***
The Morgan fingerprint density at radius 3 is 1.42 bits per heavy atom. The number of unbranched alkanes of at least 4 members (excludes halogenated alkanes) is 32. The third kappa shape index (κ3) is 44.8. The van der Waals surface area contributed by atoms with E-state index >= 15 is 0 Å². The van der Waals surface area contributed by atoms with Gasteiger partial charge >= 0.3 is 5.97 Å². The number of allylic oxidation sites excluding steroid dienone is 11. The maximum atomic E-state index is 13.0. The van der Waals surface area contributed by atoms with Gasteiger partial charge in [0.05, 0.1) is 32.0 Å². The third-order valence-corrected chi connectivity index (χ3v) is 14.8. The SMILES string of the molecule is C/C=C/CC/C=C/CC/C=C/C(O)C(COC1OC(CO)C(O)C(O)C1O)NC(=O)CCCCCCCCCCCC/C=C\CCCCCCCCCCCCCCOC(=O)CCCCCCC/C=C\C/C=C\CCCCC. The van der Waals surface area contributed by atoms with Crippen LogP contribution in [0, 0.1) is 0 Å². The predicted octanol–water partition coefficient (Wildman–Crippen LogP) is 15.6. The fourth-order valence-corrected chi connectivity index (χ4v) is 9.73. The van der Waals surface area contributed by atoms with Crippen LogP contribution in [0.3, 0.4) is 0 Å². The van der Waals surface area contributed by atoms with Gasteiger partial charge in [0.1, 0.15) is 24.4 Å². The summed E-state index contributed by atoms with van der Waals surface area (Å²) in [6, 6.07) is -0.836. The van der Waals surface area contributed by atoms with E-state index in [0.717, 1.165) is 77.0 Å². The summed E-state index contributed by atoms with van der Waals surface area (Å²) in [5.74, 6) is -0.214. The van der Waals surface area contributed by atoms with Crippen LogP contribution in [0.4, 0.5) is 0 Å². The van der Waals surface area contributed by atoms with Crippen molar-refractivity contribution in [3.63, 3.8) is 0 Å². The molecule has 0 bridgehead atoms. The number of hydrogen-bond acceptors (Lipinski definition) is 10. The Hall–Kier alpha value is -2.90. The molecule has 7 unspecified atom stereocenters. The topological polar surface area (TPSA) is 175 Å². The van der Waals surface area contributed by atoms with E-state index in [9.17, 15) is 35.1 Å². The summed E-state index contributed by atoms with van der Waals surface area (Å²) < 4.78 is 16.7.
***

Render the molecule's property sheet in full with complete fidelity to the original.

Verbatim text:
The Morgan fingerprint density at radius 3 is 1.42 bits per heavy atom. The number of unbranched alkanes of at least 4 members (excludes halogenated alkanes) is 32. The third kappa shape index (κ3) is 44.8. The van der Waals surface area contributed by atoms with E-state index >= 15 is 0 Å². The van der Waals surface area contributed by atoms with Gasteiger partial charge >= 0.3 is 5.97 Å². The number of allylic oxidation sites excluding steroid dienone is 11. The maximum atomic E-state index is 13.0. The van der Waals surface area contributed by atoms with Gasteiger partial charge in [0.05, 0.1) is 32.0 Å². The third-order valence-corrected chi connectivity index (χ3v) is 14.8. The SMILES string of the molecule is C/C=C/CC/C=C/CC/C=C/C(O)C(COC1OC(CO)C(O)C(O)C1O)NC(=O)CCCCCCCCCCCC/C=C\CCCCCCCCCCCCCCOC(=O)CCCCCCC/C=C\C/C=C\CCCCC. The van der Waals surface area contributed by atoms with Crippen LogP contribution in [0, 0.1) is 0 Å². The predicted octanol–water partition coefficient (Wildman–Crippen LogP) is 15.6. The fourth-order valence-corrected chi connectivity index (χ4v) is 9.73. The van der Waals surface area contributed by atoms with Crippen LogP contribution in [0.3, 0.4) is 0 Å². The van der Waals surface area contributed by atoms with Gasteiger partial charge in [0.1, 0.15) is 24.4 Å². The summed E-state index contributed by atoms with van der Waals surface area (Å²) in [6, 6.07) is -0.836. The van der Waals surface area contributed by atoms with E-state index in [0.717, 1.165) is 77.0 Å². The summed E-state index contributed by atoms with van der Waals surface area (Å²) in [5.74, 6) is -0.214. The van der Waals surface area contributed by atoms with Crippen LogP contribution in [0.4, 0.5) is 0 Å². The van der Waals surface area contributed by atoms with Crippen molar-refractivity contribution in [3.63, 3.8) is 0 Å². The molecule has 0 bridgehead atoms. The number of hydrogen-bond acceptors (Lipinski definition) is 10. The Hall–Kier alpha value is -2.90. The molecule has 7 unspecified atom stereocenters. The topological polar surface area (TPSA) is 175 Å². The van der Waals surface area contributed by atoms with E-state index in [9.17, 15) is 35.1 Å². The summed E-state index contributed by atoms with van der Waals surface area (Å²) < 4.78 is 16.7.